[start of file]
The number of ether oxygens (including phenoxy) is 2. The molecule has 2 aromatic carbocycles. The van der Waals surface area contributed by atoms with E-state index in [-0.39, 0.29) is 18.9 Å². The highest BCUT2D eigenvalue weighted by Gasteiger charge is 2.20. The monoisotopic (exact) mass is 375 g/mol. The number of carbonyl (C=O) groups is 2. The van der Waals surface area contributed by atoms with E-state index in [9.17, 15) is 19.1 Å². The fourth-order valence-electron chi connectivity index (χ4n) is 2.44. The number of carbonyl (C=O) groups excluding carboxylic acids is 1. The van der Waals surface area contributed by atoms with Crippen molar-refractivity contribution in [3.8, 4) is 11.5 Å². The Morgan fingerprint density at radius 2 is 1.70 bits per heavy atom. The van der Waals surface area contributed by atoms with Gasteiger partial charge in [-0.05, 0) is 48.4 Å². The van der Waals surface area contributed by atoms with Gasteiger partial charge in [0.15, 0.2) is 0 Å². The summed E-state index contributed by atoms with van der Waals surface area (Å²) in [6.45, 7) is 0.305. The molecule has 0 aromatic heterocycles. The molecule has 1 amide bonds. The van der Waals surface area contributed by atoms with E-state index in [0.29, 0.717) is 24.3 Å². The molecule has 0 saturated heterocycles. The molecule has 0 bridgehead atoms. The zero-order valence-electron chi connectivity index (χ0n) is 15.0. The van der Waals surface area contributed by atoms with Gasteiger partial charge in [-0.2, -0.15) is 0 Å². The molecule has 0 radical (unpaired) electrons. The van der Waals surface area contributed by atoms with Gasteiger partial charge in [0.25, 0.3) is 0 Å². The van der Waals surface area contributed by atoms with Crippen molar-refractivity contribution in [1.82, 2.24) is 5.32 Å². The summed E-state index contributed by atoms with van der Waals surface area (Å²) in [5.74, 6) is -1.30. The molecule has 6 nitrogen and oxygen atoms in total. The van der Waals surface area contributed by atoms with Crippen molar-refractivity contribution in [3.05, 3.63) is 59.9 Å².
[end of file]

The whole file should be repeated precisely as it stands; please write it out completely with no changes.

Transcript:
The number of ether oxygens (including phenoxy) is 2. The molecule has 2 aromatic carbocycles. The van der Waals surface area contributed by atoms with E-state index in [-0.39, 0.29) is 18.9 Å². The highest BCUT2D eigenvalue weighted by Gasteiger charge is 2.20. The monoisotopic (exact) mass is 375 g/mol. The number of carbonyl (C=O) groups is 2. The van der Waals surface area contributed by atoms with E-state index in [9.17, 15) is 19.1 Å². The fourth-order valence-electron chi connectivity index (χ4n) is 2.44. The number of carbonyl (C=O) groups excluding carboxylic acids is 1. The van der Waals surface area contributed by atoms with Crippen molar-refractivity contribution in [3.8, 4) is 11.5 Å². The Morgan fingerprint density at radius 2 is 1.70 bits per heavy atom. The van der Waals surface area contributed by atoms with Gasteiger partial charge in [-0.05, 0) is 48.4 Å². The van der Waals surface area contributed by atoms with Gasteiger partial charge in [0.15, 0.2) is 0 Å². The summed E-state index contributed by atoms with van der Waals surface area (Å²) in [6.45, 7) is 0.305. The molecule has 0 aromatic heterocycles. The molecule has 1 amide bonds. The van der Waals surface area contributed by atoms with E-state index in [0.29, 0.717) is 24.3 Å². The molecule has 0 saturated heterocycles. The molecule has 0 bridgehead atoms. The zero-order valence-electron chi connectivity index (χ0n) is 15.0. The van der Waals surface area contributed by atoms with Gasteiger partial charge in [-0.2, -0.15) is 0 Å². The molecule has 0 radical (unpaired) electrons. The van der Waals surface area contributed by atoms with Gasteiger partial charge in [0.25, 0.3) is 0 Å². The van der Waals surface area contributed by atoms with Crippen molar-refractivity contribution in [1.82, 2.24) is 5.32 Å². The summed E-state index contributed by atoms with van der Waals surface area (Å²) in [5.74, 6) is -1.30. The molecule has 6 nitrogen and oxygen atoms in total. The van der Waals surface area contributed by atoms with Crippen molar-refractivity contribution in [3.05, 3.63) is 59.9 Å².